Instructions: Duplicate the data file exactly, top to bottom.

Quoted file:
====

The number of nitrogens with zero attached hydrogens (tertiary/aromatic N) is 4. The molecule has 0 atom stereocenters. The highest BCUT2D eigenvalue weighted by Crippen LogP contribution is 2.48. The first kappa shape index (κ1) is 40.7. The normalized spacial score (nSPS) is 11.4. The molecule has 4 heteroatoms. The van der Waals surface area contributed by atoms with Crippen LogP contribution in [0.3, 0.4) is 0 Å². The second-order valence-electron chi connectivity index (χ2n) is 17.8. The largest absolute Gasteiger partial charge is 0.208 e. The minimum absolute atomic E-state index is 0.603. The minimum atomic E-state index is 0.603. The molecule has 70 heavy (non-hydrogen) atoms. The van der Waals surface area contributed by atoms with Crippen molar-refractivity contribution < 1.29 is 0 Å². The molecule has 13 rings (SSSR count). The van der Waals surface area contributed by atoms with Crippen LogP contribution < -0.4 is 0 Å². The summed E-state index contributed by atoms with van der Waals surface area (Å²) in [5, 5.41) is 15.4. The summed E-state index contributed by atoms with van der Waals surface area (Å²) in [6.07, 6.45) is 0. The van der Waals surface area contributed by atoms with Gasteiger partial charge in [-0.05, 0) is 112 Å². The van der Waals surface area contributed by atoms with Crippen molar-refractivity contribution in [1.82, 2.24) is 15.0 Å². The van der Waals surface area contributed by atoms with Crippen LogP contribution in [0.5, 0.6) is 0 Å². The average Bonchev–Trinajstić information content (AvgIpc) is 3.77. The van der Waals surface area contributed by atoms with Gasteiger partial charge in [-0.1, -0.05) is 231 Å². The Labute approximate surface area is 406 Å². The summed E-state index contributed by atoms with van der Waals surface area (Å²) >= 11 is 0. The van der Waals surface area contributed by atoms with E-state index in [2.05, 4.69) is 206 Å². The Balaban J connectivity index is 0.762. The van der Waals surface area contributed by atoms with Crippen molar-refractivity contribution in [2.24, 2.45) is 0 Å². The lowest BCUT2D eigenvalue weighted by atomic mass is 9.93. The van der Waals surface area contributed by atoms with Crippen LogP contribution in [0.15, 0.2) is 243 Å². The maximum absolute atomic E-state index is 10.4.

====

The number of nitrogens with zero attached hydrogens (tertiary/aromatic N) is 4. The molecule has 0 atom stereocenters. The highest BCUT2D eigenvalue weighted by Crippen LogP contribution is 2.48. The first kappa shape index (κ1) is 40.7. The normalized spacial score (nSPS) is 11.4. The molecule has 4 heteroatoms. The van der Waals surface area contributed by atoms with Crippen LogP contribution in [0.3, 0.4) is 0 Å². The second-order valence-electron chi connectivity index (χ2n) is 17.8. The largest absolute Gasteiger partial charge is 0.208 e. The minimum absolute atomic E-state index is 0.603. The minimum atomic E-state index is 0.603. The molecule has 70 heavy (non-hydrogen) atoms. The van der Waals surface area contributed by atoms with Crippen molar-refractivity contribution < 1.29 is 0 Å². The molecule has 13 rings (SSSR count). The van der Waals surface area contributed by atoms with Crippen LogP contribution < -0.4 is 0 Å². The summed E-state index contributed by atoms with van der Waals surface area (Å²) in [5, 5.41) is 15.4. The summed E-state index contributed by atoms with van der Waals surface area (Å²) in [6.07, 6.45) is 0. The van der Waals surface area contributed by atoms with Gasteiger partial charge in [-0.05, 0) is 112 Å². The van der Waals surface area contributed by atoms with Crippen molar-refractivity contribution in [1.82, 2.24) is 15.0 Å². The van der Waals surface area contributed by atoms with Crippen LogP contribution in [0.5, 0.6) is 0 Å². The average Bonchev–Trinajstić information content (AvgIpc) is 3.77. The van der Waals surface area contributed by atoms with Gasteiger partial charge in [-0.1, -0.05) is 231 Å². The Labute approximate surface area is 406 Å². The summed E-state index contributed by atoms with van der Waals surface area (Å²) >= 11 is 0. The van der Waals surface area contributed by atoms with E-state index in [2.05, 4.69) is 206 Å². The Balaban J connectivity index is 0.762. The van der Waals surface area contributed by atoms with Crippen molar-refractivity contribution in [2.24, 2.45) is 0 Å². The lowest BCUT2D eigenvalue weighted by atomic mass is 9.93. The van der Waals surface area contributed by atoms with Crippen LogP contribution in [0.15, 0.2) is 243 Å². The maximum absolute atomic E-state index is 10.4.